Editor cited for contempt of court

Kaieteur News
January 12, 2007

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One of Guyana 's most prominent news editors and journalist, Adam Harris, has been cited for contempt of court in relation to an article published in the December 24, 2006 issue of the Kaieteur News.

The contempt action was read to Harris by Justice BS Roy, when the popular journalist appeared in the High Court yesterday after he was advised to do so. The judge is contending that the matter of contempt stems from an article captioned, “When the courts legalise an illegality”.

The article referred to the granting of an interim ex-parte injunction allowing businessman Nasrudeen Mohamed (Jumbo Jet) to retain possession of a truck that he and his agents allegedly stole from the premises of Mahadeo Umraow.

Harris in his article contended that, “…this lawyer (for Mohamed) in the stolen property case fabricated his defence and won a favourable decision from a judge. And this brings me to the issue of interim injunctions on ex-parte applications. Far too often, judges grant these injunctions as though they have a right.”

Last week Harris was informed by telephone to appear before the judge on Thursday January 4.

The judge in open court told Harris that he must return the following Monday, January 8 and he could retain counsel if he so desired.

At the time, Harris had no indication of what matters he was facing. On his return to court on Monday with his attorney, one of the matters was disposed of and Harris was advised to return yesterday for a more serious proceeding.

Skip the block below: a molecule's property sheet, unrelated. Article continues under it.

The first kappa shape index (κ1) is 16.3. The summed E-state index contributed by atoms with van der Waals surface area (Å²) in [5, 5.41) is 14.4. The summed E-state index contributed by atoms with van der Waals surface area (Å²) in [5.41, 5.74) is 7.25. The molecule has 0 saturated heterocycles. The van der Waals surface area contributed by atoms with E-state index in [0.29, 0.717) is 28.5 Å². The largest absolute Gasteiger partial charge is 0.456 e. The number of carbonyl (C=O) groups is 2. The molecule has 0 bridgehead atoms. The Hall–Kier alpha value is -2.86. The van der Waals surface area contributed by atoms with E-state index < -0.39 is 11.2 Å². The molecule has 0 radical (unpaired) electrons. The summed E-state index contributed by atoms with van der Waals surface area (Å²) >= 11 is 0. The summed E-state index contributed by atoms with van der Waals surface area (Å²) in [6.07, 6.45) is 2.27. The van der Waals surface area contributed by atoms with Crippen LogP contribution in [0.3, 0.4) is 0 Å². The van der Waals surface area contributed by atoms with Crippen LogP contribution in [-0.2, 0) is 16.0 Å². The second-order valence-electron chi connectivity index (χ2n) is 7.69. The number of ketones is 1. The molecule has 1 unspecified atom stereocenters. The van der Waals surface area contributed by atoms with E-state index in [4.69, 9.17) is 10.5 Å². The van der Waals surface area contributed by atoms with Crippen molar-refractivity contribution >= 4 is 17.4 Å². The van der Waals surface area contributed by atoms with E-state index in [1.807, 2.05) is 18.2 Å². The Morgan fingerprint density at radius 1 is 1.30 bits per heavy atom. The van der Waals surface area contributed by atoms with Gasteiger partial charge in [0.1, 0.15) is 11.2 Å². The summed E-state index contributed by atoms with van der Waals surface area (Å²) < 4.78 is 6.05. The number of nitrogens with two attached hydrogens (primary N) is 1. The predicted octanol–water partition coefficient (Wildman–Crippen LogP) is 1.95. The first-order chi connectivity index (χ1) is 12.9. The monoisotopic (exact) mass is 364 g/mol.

Yesterday, the charge contempt of court was read to him for the first time.

Harris stood silently in the courtroom as his attorney Trinidadian Kulraj Kampta, who was holding for attorney-at-law Khemraj Ramjattan, attempted to make some preliminary submissions.

The judge had advised that he was giving Harris an opportunity to show cause why he should not be cited for contempt, despite the insistence of Attorney Kampta that before his client did so, the judge should listen to the preliminary submissions.

But Justice Roy firmly indicated that he was not prepared to listen to any submissions at the time, and then set Tuesday, January 16 as the date for Harris to return to court.

According to the particulars of the matter of contempt, Harris in his article, (a) sought to bring the court into contempt and to obstruct the course of justice and its fair administration; (b) prejudiced the minds of the public against a party in a case which has not been finally heard and determined; (c) scandalized the court and brought the entire administration of justice into disrepute; (d) commented on the proceedings in a pending civil action and purported to put forward a defence which was then not on the court's record; (e) sought to prejudice a party to the proceedings and to prevent there being a fair trial; (f) published a heading to the aforesaid article which was not a fair index of the matter pending before the court and (g) conveyed to the public that the orders granted by the court were based on considerations other than settled legal principles.

Legal opinion is divided on the matter which is being seen in many legal quarters as a landmark case that could determine the direction the court will take with respect to expressing opinion of matters before the court as against the right to freedom of expression.